"Why the massive emergency services response?"
Obvious answer: They was using up all kinds of cop equipment that they had hanging around the police officer's station.
By golly it’s Friday again! Which means a spot of R&R isn’t far off, once we get through On-Call, The Register’s weekly column recounting readers’ tales of terrible times in tech support. This week meet “Len” who told us he works “for a small but long-established IT company” n a major Scottish city. “We do a range of work …
I've had many gel lead/acid batteries swell and split. No liquid ones though. My guess is that an internal short forms and heats the gel. A liquid battery "just" boils off the acid until it is gone, which is why you want unsealed ones.
A colleague had a car battery explode when he did the wrench-short across the terminals thing while working on his car. Wrench welded itself to the terminals in sparrow's fart time, and the battery electrolyte boiled merrily until the casing burst/slagged (not sure which) and the various steamy vapours touched the white-hot wrench and ignited.
He walked around with a haunted expression for years afterward.
I also worked with someone some years back who had a mini like mine with the battery under the back seat. His son did some work on it in order to earn car-borrowing privs, and unfortunately left the spanner on one of the battery terminal tightening bolts before closing the seat. The spanner slowly worked its way across both terminals and provided much excitement a few days later as my friend drove to work. Luckily it didn't do the welding-itself-to-the-posts thing, how we never figured out, but the sparking, burning and driver-screaming-like-a-litlle-girl were still impressive, I was told.
Years later this same guy lifted the engine out of the mini and discovered a socket wrench that had been sitting on the front sub-frame for years, also down to the kid.
There is a long-standing tradition of unusual, but Vulture-approved, units of measurements:
Oddly, there's no entries for time. "Sparrow's fart" might well be a good standard for short timespans - any suggestions for longer ones? Paint drying, bad speeches, Shelby light bulb?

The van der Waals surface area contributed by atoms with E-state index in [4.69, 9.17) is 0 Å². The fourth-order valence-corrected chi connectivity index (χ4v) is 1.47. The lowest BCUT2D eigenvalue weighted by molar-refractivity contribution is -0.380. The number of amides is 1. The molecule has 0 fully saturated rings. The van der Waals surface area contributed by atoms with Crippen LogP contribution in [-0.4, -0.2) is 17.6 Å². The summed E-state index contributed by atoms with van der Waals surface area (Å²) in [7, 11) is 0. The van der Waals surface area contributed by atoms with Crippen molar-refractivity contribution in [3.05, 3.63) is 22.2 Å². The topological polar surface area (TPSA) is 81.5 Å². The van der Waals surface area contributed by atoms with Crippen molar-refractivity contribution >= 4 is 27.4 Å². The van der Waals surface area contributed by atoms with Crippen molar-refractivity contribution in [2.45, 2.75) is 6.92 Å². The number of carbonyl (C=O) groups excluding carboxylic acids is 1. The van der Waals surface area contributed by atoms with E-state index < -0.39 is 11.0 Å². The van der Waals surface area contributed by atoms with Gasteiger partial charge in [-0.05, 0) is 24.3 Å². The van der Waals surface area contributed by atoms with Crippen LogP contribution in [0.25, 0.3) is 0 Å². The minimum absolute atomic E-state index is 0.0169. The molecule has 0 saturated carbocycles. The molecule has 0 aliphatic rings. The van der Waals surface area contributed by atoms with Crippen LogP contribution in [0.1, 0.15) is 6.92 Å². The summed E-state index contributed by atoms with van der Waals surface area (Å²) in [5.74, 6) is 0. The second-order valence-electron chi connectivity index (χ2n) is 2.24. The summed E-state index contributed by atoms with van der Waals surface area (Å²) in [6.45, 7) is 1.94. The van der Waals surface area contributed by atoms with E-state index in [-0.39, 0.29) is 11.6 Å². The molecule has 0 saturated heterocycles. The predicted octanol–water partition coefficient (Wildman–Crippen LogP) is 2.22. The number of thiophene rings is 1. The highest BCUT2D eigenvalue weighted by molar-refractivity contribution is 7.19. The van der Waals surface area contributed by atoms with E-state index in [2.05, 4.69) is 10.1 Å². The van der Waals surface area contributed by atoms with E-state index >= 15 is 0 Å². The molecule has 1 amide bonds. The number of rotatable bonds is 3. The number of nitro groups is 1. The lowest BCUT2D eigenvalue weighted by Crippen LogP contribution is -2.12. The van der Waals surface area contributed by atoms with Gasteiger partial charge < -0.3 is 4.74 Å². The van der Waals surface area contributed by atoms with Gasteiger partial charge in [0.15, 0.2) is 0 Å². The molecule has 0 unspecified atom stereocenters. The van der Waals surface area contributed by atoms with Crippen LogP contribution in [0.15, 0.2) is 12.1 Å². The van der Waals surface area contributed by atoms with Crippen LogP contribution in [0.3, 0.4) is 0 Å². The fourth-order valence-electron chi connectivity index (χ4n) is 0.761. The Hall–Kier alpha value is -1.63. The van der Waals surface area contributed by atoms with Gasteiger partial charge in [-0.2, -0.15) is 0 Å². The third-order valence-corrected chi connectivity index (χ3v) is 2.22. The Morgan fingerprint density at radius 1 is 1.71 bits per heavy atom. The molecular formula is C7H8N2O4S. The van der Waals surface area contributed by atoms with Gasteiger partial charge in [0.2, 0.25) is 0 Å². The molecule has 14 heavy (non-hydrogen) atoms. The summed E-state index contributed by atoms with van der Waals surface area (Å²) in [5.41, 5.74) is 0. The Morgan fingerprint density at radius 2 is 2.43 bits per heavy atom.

'"Sparrow's fart" might well be a good standard for short timespans - any suggestions for longer ones?'
The amount of time it takes a government to make a good decision. Though that tends to a very long time, or never. Or if you want something shorter, frozen hells. So the average length of time taken for an average government to make a decision that makes the world a better place is 6.4 frozen hells, +/- 0.1.
Haven't had a battery split like that, however I've come across numerous situations where the battery has failed in a UPS, the site has been too lazy to do anything with it for months on end, then when we finally turn up to look at it, the ancient battery has started to swell - such that it's no longer possible to remove it from the UPS. Most sites aren't impressed at being told that the entire UPS now needs replacing due to their laziness...
"Hi, Rich 11, it's X over at Y! Can you come and change the bulb on one of our servers, please? It's been flashing bright red all week and annoying all the people on this side of the office. Have you got a dimmer bulb that will flash more slowly?"
Yes, pal, I could certainly identify a dimmer bulb in the vicinity.
Years ago had a test rack in the office which we were using to evaluate some equipment. There was one piece of kit with an extremely nice blue light on it. People who passed the rack both technically minded and not commented on how much they liked the light. So when the MD of the firm came in to have a chat about the equipment the first question was where they sourced the light from (it was an LED but a very tasteful blue). He said he had no idea but would check and let us know. He was surprised that that was the first thing mentioned and not the functionality of their kit.
at 7am trying to power up after an electrical inspection, the UPS trying to tell you that there's no mains power to the cabinet. Which if you ignore it results in all the servers gracefully powering off about 10 mins after startup, as the UPS tells them to as its battery is nearly empty........
Our local shiny new multi-billion dollar teaching hospital had its first generator test under full load but low fuel levels meant that operating theatres lost power during operations (one surgeon was the head of the Australian Medical Association) and people got stuck in lifts.
The inquiry found that maintenance staff had ignored the low fuel warning alarms for several days, and anyway the contractor hadn't told the hospital that the test was going to take place.
Had similar with a load of old racks in the comms room had 10+ year old APC units in the bottom of them where the battery had less capacity than a potato and were just being basically used as multiway plugs, with a building-wide UPS having been installed years ago. Cue a black building power down test. Turn it back on again and not a single 10+ year old UPS turned back on (how dare they). Cue running down to the local Robert Dyas/Maplin to buy a load of 4/6/10 way adapters and kettle leads.
One of our engineers was gassed by a leaking UPS battery pack, had to be extracted from the comms room by the Fire Brigade and spent 6 weeks in hospital
Brand new UPS in an Army vehicle only provided about 30 seconds of power during a generator change. On inspection, most the batteries weren't connected.